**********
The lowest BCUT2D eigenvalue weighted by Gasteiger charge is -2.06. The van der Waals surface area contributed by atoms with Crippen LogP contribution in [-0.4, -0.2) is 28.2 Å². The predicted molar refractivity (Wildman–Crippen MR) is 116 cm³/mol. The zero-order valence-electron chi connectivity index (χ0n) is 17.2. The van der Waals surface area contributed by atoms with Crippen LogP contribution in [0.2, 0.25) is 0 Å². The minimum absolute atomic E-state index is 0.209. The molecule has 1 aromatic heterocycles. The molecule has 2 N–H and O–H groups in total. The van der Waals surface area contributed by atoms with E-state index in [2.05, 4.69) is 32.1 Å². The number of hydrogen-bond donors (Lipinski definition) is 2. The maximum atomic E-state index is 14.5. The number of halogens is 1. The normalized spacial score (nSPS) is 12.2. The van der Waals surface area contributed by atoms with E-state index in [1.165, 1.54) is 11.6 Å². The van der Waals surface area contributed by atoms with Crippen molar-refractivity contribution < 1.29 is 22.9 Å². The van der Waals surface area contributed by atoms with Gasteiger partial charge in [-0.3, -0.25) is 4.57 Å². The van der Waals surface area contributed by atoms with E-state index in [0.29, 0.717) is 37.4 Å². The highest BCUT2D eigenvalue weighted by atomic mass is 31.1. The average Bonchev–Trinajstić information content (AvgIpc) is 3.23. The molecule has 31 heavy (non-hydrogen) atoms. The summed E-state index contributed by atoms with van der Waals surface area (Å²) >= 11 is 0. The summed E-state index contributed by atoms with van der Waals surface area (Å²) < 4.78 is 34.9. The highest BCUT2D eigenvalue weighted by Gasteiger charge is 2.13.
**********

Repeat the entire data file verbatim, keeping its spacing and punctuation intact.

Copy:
The lowest BCUT2D eigenvalue weighted by Gasteiger charge is -2.06. The van der Waals surface area contributed by atoms with Crippen LogP contribution in [-0.4, -0.2) is 28.2 Å². The predicted molar refractivity (Wildman–Crippen MR) is 116 cm³/mol. The zero-order valence-electron chi connectivity index (χ0n) is 17.2. The van der Waals surface area contributed by atoms with Crippen LogP contribution in [0.2, 0.25) is 0 Å². The minimum absolute atomic E-state index is 0.209. The molecule has 1 aromatic heterocycles. The molecule has 2 N–H and O–H groups in total. The van der Waals surface area contributed by atoms with E-state index in [2.05, 4.69) is 32.1 Å². The number of hydrogen-bond donors (Lipinski definition) is 2. The maximum atomic E-state index is 14.5. The number of halogens is 1. The normalized spacial score (nSPS) is 12.2. The van der Waals surface area contributed by atoms with E-state index in [1.165, 1.54) is 11.6 Å². The van der Waals surface area contributed by atoms with Crippen molar-refractivity contribution < 1.29 is 22.9 Å². The van der Waals surface area contributed by atoms with Gasteiger partial charge in [-0.3, -0.25) is 4.57 Å². The van der Waals surface area contributed by atoms with E-state index in [0.29, 0.717) is 37.4 Å². The highest BCUT2D eigenvalue weighted by atomic mass is 31.1. The average Bonchev–Trinajstić information content (AvgIpc) is 3.23. The molecule has 31 heavy (non-hydrogen) atoms. The summed E-state index contributed by atoms with van der Waals surface area (Å²) >= 11 is 0. The summed E-state index contributed by atoms with van der Waals surface area (Å²) < 4.78 is 34.9. The highest BCUT2D eigenvalue weighted by Gasteiger charge is 2.13.